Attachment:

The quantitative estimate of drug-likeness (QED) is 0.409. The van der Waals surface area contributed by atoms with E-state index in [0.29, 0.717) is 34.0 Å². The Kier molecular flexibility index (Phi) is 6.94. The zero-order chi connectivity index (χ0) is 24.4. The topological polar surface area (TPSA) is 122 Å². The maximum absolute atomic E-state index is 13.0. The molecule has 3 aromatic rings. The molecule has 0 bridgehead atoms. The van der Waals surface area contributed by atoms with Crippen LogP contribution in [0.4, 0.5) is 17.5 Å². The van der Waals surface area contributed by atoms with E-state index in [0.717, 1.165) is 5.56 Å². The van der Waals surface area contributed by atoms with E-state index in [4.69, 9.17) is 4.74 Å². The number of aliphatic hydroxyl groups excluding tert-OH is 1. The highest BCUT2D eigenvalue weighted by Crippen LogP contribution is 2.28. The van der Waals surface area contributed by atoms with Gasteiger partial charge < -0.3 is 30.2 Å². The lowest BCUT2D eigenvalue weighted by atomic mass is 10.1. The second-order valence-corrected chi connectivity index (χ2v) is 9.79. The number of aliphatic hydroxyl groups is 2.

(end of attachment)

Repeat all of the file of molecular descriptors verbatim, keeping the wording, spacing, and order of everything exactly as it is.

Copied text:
The quantitative estimate of drug-likeness (QED) is 0.409. The van der Waals surface area contributed by atoms with E-state index in [0.29, 0.717) is 34.0 Å². The Kier molecular flexibility index (Phi) is 6.94. The zero-order chi connectivity index (χ0) is 24.4. The topological polar surface area (TPSA) is 122 Å². The maximum absolute atomic E-state index is 13.0. The molecule has 3 aromatic rings. The molecule has 0 bridgehead atoms. The van der Waals surface area contributed by atoms with Crippen LogP contribution in [0.4, 0.5) is 17.5 Å². The van der Waals surface area contributed by atoms with E-state index in [0.717, 1.165) is 5.56 Å². The van der Waals surface area contributed by atoms with E-state index in [4.69, 9.17) is 4.74 Å². The number of aliphatic hydroxyl groups excluding tert-OH is 1. The highest BCUT2D eigenvalue weighted by Crippen LogP contribution is 2.28. The van der Waals surface area contributed by atoms with Gasteiger partial charge < -0.3 is 30.2 Å². The lowest BCUT2D eigenvalue weighted by atomic mass is 10.1. The second-order valence-corrected chi connectivity index (χ2v) is 9.79. The number of aliphatic hydroxyl groups is 2.